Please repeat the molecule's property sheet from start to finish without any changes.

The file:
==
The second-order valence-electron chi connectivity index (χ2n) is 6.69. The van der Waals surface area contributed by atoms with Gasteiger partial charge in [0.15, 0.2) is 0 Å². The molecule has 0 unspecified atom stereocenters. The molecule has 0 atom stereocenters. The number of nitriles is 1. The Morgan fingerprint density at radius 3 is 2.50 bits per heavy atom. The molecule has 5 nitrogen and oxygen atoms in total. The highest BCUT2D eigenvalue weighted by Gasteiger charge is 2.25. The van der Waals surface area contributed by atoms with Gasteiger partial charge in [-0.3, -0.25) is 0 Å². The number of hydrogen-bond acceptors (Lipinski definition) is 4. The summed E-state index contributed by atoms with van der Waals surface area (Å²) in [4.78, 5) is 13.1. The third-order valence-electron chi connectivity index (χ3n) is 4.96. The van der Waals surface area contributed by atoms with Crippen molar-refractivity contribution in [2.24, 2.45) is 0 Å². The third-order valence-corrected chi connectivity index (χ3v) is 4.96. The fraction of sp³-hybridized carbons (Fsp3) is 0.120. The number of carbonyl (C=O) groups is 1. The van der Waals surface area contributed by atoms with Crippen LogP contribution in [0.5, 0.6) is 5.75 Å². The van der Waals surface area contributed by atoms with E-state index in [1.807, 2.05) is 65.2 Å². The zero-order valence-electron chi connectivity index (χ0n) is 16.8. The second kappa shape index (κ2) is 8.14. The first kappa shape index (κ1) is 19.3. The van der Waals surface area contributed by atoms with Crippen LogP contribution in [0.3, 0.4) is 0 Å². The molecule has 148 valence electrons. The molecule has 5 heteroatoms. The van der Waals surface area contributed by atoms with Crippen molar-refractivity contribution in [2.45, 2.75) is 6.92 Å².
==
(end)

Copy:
The second-order valence-electron chi connectivity index (χ2n) is 6.69. The van der Waals surface area contributed by atoms with Gasteiger partial charge in [0.15, 0.2) is 0 Å². The molecule has 0 unspecified atom stereocenters. The molecule has 0 atom stereocenters. The number of nitriles is 1. The Morgan fingerprint density at radius 3 is 2.50 bits per heavy atom. The molecule has 5 nitrogen and oxygen atoms in total. The highest BCUT2D eigenvalue weighted by Gasteiger charge is 2.25. The van der Waals surface area contributed by atoms with Gasteiger partial charge in [-0.3, -0.25) is 0 Å². The number of hydrogen-bond acceptors (Lipinski definition) is 4. The summed E-state index contributed by atoms with van der Waals surface area (Å²) in [4.78, 5) is 13.1. The third-order valence-electron chi connectivity index (χ3n) is 4.96. The van der Waals surface area contributed by atoms with Crippen molar-refractivity contribution in [2.24, 2.45) is 0 Å². The third-order valence-corrected chi connectivity index (χ3v) is 4.96. The fraction of sp³-hybridized carbons (Fsp3) is 0.120. The number of carbonyl (C=O) groups is 1. The van der Waals surface area contributed by atoms with Crippen LogP contribution in [0.5, 0.6) is 5.75 Å². The van der Waals surface area contributed by atoms with E-state index in [1.807, 2.05) is 65.2 Å². The zero-order valence-electron chi connectivity index (χ0n) is 16.8. The second kappa shape index (κ2) is 8.14. The first kappa shape index (κ1) is 19.3. The van der Waals surface area contributed by atoms with Crippen LogP contribution in [0.3, 0.4) is 0 Å². The molecule has 148 valence electrons. The molecule has 5 heteroatoms. The van der Waals surface area contributed by atoms with Crippen molar-refractivity contribution in [2.45, 2.75) is 6.92 Å².